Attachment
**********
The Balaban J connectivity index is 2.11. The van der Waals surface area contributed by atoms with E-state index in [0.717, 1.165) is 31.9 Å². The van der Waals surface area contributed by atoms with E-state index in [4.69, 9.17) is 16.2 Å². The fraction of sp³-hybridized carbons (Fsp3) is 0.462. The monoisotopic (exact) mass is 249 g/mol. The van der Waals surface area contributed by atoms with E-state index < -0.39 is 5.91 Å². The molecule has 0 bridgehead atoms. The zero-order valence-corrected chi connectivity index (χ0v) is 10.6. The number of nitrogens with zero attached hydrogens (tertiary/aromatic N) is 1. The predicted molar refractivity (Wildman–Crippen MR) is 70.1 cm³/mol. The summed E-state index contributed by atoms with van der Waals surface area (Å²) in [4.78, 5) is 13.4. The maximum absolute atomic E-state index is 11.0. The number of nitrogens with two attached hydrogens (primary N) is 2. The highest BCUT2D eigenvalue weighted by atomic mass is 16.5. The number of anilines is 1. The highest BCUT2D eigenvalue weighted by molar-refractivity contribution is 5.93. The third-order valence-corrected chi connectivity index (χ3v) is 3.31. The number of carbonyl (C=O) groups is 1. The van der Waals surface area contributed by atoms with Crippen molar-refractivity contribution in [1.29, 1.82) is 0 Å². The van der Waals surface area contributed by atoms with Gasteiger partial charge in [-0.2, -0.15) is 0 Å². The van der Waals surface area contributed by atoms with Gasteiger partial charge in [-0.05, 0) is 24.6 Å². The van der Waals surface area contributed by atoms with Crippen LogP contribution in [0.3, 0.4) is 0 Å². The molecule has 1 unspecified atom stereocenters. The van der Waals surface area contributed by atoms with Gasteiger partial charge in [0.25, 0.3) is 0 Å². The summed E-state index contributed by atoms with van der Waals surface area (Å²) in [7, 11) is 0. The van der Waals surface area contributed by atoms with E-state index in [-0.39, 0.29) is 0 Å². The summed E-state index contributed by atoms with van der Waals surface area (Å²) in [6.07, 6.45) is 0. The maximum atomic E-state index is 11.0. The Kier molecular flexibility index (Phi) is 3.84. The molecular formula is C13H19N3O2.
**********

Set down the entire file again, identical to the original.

The Balaban J connectivity index is 2.11. The van der Waals surface area contributed by atoms with E-state index in [0.717, 1.165) is 31.9 Å². The van der Waals surface area contributed by atoms with E-state index in [4.69, 9.17) is 16.2 Å². The fraction of sp³-hybridized carbons (Fsp3) is 0.462. The monoisotopic (exact) mass is 249 g/mol. The van der Waals surface area contributed by atoms with E-state index < -0.39 is 5.91 Å². The molecule has 0 bridgehead atoms. The zero-order valence-corrected chi connectivity index (χ0v) is 10.6. The number of nitrogens with zero attached hydrogens (tertiary/aromatic N) is 1. The predicted molar refractivity (Wildman–Crippen MR) is 70.1 cm³/mol. The summed E-state index contributed by atoms with van der Waals surface area (Å²) in [4.78, 5) is 13.4. The maximum absolute atomic E-state index is 11.0. The number of nitrogens with two attached hydrogens (primary N) is 2. The highest BCUT2D eigenvalue weighted by atomic mass is 16.5. The number of anilines is 1. The highest BCUT2D eigenvalue weighted by molar-refractivity contribution is 5.93. The third-order valence-corrected chi connectivity index (χ3v) is 3.31. The number of carbonyl (C=O) groups is 1. The van der Waals surface area contributed by atoms with Crippen molar-refractivity contribution in [1.29, 1.82) is 0 Å². The van der Waals surface area contributed by atoms with Gasteiger partial charge in [-0.2, -0.15) is 0 Å². The van der Waals surface area contributed by atoms with Gasteiger partial charge in [-0.05, 0) is 24.6 Å². The van der Waals surface area contributed by atoms with Crippen LogP contribution in [0.3, 0.4) is 0 Å². The molecule has 1 unspecified atom stereocenters. The van der Waals surface area contributed by atoms with Gasteiger partial charge in [0.25, 0.3) is 0 Å². The summed E-state index contributed by atoms with van der Waals surface area (Å²) in [7, 11) is 0. The van der Waals surface area contributed by atoms with E-state index in [-0.39, 0.29) is 0 Å². The summed E-state index contributed by atoms with van der Waals surface area (Å²) in [6.07, 6.45) is 0. The maximum atomic E-state index is 11.0. The Kier molecular flexibility index (Phi) is 3.84. The molecular formula is C13H19N3O2.